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Unread 05-07-2013, 02:36 AM   #16
TIPPEDITOVER
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Pinging can be caused by a multitude of different things, not just advanced ignition timing. However, good point about the balancer possibly not being accurate and could have slipped. That is possible. Owner would have to find true top dead center with a piston stop tool and degree wheel, then remark the balancer accordingly, if it was found to be inaccurate.

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Unread 05-07-2013, 03:17 AM   #17
John Strenk
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Quote:
Originally Posted by TIPPEDITOVER View Post
Pinging can be caused by a multitude of different things, not just advanced ignition timing. However, good point about the balancer possibly not being accurate and could have slipped. That is possible. Owner would have to find true top dead center with a piston stop tool and degree wheel, then remark the balancer accordingly, if it was found to be inaccurate.
That's what I said above.

Maybe he could set it with the vacuum gauge method. I've found it accurate to within 2* on my engine.
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Unread 05-07-2013, 06:13 AM   #18
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Quote:
Originally Posted by TIPPEDITOVER View Post
...Owner would have to find true top dead center with a piston stop tool and degree wheel, then remark the balancer accordingly, if it was found to be inaccurate.
I honestly don't relish the idea of tearing into this thing.
engine and transmission internals scare the daylights out of me. It's all Black Magic inside those things.

With the luck I have had with it, once I do that it will be down all summer.

I will do some reading up and when I get back from vacation look into the vacuum gauge method.

It may be that a rebuild or engine swap is the only way I am going to get this thing running correctly.....
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Unread 05-07-2013, 06:18 AM   #19
Matt1981CJ7
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I see your distributer is hooked to ported vac.

What is connected to the manifold port just below it?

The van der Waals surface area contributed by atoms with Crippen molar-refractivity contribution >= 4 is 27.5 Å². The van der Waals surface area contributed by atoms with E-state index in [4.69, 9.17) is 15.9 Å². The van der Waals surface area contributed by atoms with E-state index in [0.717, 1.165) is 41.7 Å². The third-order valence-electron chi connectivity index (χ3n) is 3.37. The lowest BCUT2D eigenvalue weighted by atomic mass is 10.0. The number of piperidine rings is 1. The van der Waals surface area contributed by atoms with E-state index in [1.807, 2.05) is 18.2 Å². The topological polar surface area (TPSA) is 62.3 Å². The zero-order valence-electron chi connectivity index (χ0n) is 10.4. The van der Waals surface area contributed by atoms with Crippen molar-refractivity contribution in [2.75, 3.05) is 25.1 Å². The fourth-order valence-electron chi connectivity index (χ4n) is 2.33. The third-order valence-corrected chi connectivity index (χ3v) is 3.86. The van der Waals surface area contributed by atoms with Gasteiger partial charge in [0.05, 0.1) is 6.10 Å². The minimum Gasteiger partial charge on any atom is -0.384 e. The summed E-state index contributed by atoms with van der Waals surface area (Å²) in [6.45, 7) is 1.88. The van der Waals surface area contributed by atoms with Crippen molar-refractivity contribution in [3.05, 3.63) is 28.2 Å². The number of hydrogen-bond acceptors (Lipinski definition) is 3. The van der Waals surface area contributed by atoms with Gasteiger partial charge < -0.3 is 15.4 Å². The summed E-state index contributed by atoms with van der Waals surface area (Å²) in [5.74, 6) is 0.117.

Matt
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Unread 05-07-2013, 07:00 AM   #20
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You don't have to "tear into the engine" to find TDC.

I'm on my phone so I can't type a huge explanation, but a small wooden dowel through the #1 spark plug hole will get you there.
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Unread 05-07-2013, 07:52 AM   #21
swatson454
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I agree with the guys that you need to verify TDC and go from there.

Finding TDC


Shawn

Edit: That Holley might have a stronger ported signal than the original carb. Have you tried manifold vacuum to eliminate that possibility?
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Unread 05-07-2013, 08:17 AM   #22
2Xtreme
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Quote:
Originally Posted by Matt1981CJ7 View Post
I see your distributer is hooked to ported vac.

What is connected to the manifold port just below it?

Matt
Matt

Excuse my ignorance, but I don't know the difference between ported and manifold vac.

Which manifold port are you referring to?
I tried to get an all inclusive photo of the carb and vac lines.
Unfortunately, I deleted the other pics that I took.

Any information you can give me to help answer your question?
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Unread 05-07-2013, 08:27 AM   #23
Matt1981CJ7
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In this pic, you see both the Timed Spark port (ported vacuum), and the full manifold port just below it.

It appears you have something connected to the manifold port, but I can't tell what.

Matt
66572747.jpg  
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Unread 05-07-2013, 09:17 AM   #24
2Xtreme
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Quote:
Originally Posted by Matt1981CJ7 View Post
...It appears you have something connected to the manifold port, but I can't tell what.
Dang!
The ONE hose that I can't see in any of the photos I have....
I'll keep looking to see if I can figure it out....
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Unread 05-07-2013, 11:41 AM   #25